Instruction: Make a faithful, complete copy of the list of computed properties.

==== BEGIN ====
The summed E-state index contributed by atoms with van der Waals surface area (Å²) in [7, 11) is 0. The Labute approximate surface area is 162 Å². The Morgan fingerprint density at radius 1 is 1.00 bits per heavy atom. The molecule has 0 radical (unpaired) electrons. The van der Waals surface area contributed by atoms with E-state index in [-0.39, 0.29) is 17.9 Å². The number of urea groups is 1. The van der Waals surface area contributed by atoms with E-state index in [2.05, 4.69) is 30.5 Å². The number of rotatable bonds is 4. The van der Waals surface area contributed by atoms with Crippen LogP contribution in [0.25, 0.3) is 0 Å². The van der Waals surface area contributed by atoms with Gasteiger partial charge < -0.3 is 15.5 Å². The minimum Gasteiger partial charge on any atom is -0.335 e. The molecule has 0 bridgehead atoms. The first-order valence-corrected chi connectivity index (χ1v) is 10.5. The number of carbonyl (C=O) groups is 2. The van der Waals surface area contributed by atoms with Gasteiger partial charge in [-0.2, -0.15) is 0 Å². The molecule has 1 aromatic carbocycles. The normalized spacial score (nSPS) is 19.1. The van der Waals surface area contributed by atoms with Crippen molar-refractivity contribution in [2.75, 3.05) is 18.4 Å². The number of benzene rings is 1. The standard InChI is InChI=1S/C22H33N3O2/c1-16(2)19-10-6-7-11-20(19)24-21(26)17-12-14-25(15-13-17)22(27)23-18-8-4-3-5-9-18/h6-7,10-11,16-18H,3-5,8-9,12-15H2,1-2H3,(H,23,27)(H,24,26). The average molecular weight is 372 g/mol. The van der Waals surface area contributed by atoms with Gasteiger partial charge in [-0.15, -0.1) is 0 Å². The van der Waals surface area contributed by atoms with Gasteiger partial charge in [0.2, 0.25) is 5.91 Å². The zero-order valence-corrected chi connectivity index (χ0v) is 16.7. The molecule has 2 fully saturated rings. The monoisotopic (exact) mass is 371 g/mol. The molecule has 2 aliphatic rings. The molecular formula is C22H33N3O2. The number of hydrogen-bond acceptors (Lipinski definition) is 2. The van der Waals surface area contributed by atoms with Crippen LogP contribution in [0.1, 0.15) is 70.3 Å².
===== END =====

The summed E-state index contributed by atoms with van der Waals surface area (Å²) in [7, 11) is 0. The Labute approximate surface area is 162 Å². The Morgan fingerprint density at radius 1 is 1.00 bits per heavy atom. The molecule has 0 radical (unpaired) electrons. The van der Waals surface area contributed by atoms with E-state index in [-0.39, 0.29) is 17.9 Å². The number of urea groups is 1. The van der Waals surface area contributed by atoms with E-state index in [2.05, 4.69) is 30.5 Å². The number of rotatable bonds is 4. The van der Waals surface area contributed by atoms with Crippen LogP contribution in [0.25, 0.3) is 0 Å². The van der Waals surface area contributed by atoms with Gasteiger partial charge < -0.3 is 15.5 Å². The minimum Gasteiger partial charge on any atom is -0.335 e. The molecule has 0 bridgehead atoms. The first-order valence-corrected chi connectivity index (χ1v) is 10.5. The number of carbonyl (C=O) groups is 2. The van der Waals surface area contributed by atoms with Gasteiger partial charge in [-0.2, -0.15) is 0 Å². The molecule has 1 aromatic carbocycles. The normalized spacial score (nSPS) is 19.1. The van der Waals surface area contributed by atoms with Crippen molar-refractivity contribution in [2.75, 3.05) is 18.4 Å². The number of benzene rings is 1. The standard InChI is InChI=1S/C22H33N3O2/c1-16(2)19-10-6-7-11-20(19)24-21(26)17-12-14-25(15-13-17)22(27)23-18-8-4-3-5-9-18/h6-7,10-11,16-18H,3-5,8-9,12-15H2,1-2H3,(H,23,27)(H,24,26). The average molecular weight is 372 g/mol. The van der Waals surface area contributed by atoms with Gasteiger partial charge in [-0.15, -0.1) is 0 Å². The van der Waals surface area contributed by atoms with Gasteiger partial charge in [0.2, 0.25) is 5.91 Å². The zero-order valence-corrected chi connectivity index (χ0v) is 16.7. The molecule has 2 fully saturated rings. The monoisotopic (exact) mass is 371 g/mol. The molecule has 2 aliphatic rings. The molecular formula is C22H33N3O2. The number of hydrogen-bond acceptors (Lipinski definition) is 2. The van der Waals surface area contributed by atoms with Crippen LogP contribution in [0.1, 0.15) is 70.3 Å².